orion-ejb-jar. xml File Oracle Application Server 10 g uses the orion-ejbjar. xml file for

orion-ejb-jar. xml File Oracle Application Server 10 g uses the orion-ejbjar. xml file for deployment. This file: • • 11 -24 Specifies run-time attributes of the bean for deployment to the container Enables customization of the run-time behavior of enterprise beans Copyright © 2004, Oracle. All rights reserved.

Creating an EJB in JDeveloper 11 -25 Copyright © 2004, Oracle. All rights reserved.

Creating an EJB in JDeveloper 11 -25 Copyright © 2004, Oracle. All rights reserved.

Using the EJB Wizard 11 -26 Copyright © 2004, Oracle. All rights reserved.

Using the EJB Wizard 11 -26 Copyright © 2004, Oracle. All rights reserved.

Using the EJB Wizard 11 -27 Copyright © 2004, Oracle. All rights reserved.

Using the EJB Wizard 11 -27 Copyright © 2004, Oracle. All rights reserved.

Adding Methods to the Bean To add methods to the bean, right-click and select

Adding Methods to the Bean To add methods to the bean, right-click and select Go To Bean Class: 11 -28 Copyright © 2004, Oracle. All rights reserved.

Deploying to Oracle Application Server 10 g from JDeveloper 11 -29 Copyright © 2004,

Deploying to Oracle Application Server 10 g from JDeveloper 11 -29 Copyright © 2004, Oracle. All rights reserved.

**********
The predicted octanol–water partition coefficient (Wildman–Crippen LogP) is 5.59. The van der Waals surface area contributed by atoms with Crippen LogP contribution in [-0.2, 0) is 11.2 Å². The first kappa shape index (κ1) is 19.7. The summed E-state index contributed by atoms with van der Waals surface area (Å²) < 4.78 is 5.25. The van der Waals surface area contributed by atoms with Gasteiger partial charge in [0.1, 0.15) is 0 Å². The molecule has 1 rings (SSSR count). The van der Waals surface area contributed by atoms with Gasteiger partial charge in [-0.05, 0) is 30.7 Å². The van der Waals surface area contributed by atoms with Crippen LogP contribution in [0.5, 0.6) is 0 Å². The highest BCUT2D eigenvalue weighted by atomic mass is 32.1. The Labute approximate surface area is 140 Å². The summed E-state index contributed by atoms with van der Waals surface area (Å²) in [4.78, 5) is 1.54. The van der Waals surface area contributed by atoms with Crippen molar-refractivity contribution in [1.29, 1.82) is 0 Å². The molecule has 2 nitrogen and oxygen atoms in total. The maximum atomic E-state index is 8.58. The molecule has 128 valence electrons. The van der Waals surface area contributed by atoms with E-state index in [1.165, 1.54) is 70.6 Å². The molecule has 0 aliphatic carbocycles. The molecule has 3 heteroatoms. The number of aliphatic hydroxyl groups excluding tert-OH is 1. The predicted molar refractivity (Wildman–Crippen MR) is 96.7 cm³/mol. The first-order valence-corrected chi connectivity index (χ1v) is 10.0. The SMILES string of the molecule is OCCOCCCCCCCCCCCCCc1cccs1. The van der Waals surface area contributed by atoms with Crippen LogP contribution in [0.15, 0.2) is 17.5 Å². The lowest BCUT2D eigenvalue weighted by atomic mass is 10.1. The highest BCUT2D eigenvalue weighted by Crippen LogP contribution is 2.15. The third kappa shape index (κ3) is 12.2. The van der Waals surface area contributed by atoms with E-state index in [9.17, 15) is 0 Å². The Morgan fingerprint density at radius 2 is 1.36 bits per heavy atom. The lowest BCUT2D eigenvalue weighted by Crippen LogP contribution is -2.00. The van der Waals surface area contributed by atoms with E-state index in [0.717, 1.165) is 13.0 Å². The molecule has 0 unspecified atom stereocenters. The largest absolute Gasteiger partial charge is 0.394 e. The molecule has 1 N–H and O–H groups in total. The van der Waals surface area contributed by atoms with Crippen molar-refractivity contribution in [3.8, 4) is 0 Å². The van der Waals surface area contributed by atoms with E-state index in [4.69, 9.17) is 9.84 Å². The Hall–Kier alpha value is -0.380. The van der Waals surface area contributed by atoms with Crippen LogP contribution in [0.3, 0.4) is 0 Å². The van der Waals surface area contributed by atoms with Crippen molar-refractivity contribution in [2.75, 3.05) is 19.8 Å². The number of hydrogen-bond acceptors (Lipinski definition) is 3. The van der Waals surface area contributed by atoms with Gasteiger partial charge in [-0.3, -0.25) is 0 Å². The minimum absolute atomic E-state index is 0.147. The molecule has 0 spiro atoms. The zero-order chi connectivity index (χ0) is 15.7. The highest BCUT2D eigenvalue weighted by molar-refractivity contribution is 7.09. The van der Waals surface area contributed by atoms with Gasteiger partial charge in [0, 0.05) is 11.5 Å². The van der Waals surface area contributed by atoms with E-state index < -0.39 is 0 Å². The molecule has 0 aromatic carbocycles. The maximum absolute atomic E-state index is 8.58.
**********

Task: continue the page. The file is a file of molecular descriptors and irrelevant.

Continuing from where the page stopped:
Summary In this lesson, you should have learned how to: • Define an EJB

Summary In this lesson, you should have learned how to: • Define an EJB • Describe the EJB architecture • Describe the types of EJBs and when they are used • Explain EJB interfaces • Define the steps to deploy an EJB to Oracle Application Server 10 g 11 -30 Copyright © 2004, Oracle. All rights reserved.

Practice 11 -1: Overview This practice covers the following topics: • Creating an EJB

Practice 11 -1: Overview This practice covers the following topics: • Creating an EJB in JDeveloper • Testing an EJB 11 -31 Copyright © 2004, Oracle. All rights reserved.

11 -33 Copyright © 2004, Oracle. All rights reserved.

11 -33 Copyright © 2004, Oracle. All rights reserved.

11 -34 Copyright © 2004, Oracle. All rights reserved.

11 -34 Copyright © 2004, Oracle. All rights reserved.